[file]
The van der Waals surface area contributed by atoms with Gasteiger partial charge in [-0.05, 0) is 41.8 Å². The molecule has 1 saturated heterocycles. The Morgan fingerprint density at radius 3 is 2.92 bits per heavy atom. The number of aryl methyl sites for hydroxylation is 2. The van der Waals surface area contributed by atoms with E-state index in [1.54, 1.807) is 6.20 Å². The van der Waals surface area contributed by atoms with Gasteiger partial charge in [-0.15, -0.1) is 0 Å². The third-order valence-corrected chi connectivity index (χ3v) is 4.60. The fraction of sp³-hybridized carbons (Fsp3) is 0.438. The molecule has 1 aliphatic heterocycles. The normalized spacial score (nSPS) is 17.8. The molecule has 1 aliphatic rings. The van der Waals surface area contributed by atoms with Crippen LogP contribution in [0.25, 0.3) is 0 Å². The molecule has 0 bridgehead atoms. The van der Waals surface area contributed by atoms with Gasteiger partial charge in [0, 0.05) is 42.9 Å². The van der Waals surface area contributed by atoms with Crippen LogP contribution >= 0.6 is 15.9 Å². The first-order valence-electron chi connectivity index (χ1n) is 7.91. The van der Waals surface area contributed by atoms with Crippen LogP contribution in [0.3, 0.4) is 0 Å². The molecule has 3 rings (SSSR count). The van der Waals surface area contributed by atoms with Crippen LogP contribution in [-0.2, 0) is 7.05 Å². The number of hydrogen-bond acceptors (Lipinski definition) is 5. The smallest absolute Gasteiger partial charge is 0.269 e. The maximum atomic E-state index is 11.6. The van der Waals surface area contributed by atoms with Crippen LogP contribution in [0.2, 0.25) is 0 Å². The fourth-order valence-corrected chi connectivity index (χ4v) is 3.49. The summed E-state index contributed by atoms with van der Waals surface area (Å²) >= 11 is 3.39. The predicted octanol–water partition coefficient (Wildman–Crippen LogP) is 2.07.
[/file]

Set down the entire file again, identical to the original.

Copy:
The van der Waals surface area contributed by atoms with Gasteiger partial charge in [-0.05, 0) is 41.8 Å². The molecule has 1 saturated heterocycles. The Morgan fingerprint density at radius 3 is 2.92 bits per heavy atom. The number of aryl methyl sites for hydroxylation is 2. The van der Waals surface area contributed by atoms with E-state index in [1.54, 1.807) is 6.20 Å². The van der Waals surface area contributed by atoms with Gasteiger partial charge in [-0.15, -0.1) is 0 Å². The third-order valence-corrected chi connectivity index (χ3v) is 4.60. The fraction of sp³-hybridized carbons (Fsp3) is 0.438. The molecule has 1 aliphatic heterocycles. The normalized spacial score (nSPS) is 17.8. The molecule has 1 aliphatic rings. The van der Waals surface area contributed by atoms with Crippen LogP contribution in [0.25, 0.3) is 0 Å². The molecule has 0 bridgehead atoms. The van der Waals surface area contributed by atoms with Gasteiger partial charge in [0, 0.05) is 42.9 Å². The van der Waals surface area contributed by atoms with Crippen LogP contribution >= 0.6 is 15.9 Å². The first-order valence-electron chi connectivity index (χ1n) is 7.91. The van der Waals surface area contributed by atoms with Crippen LogP contribution in [0.3, 0.4) is 0 Å². The molecule has 3 rings (SSSR count). The van der Waals surface area contributed by atoms with Crippen LogP contribution in [-0.2, 0) is 7.05 Å². The number of hydrogen-bond acceptors (Lipinski definition) is 5. The smallest absolute Gasteiger partial charge is 0.269 e. The maximum atomic E-state index is 11.6. The van der Waals surface area contributed by atoms with Crippen LogP contribution in [0.2, 0.25) is 0 Å². The fourth-order valence-corrected chi connectivity index (χ4v) is 3.49. The summed E-state index contributed by atoms with van der Waals surface area (Å²) >= 11 is 3.39. The predicted octanol–water partition coefficient (Wildman–Crippen LogP) is 2.07.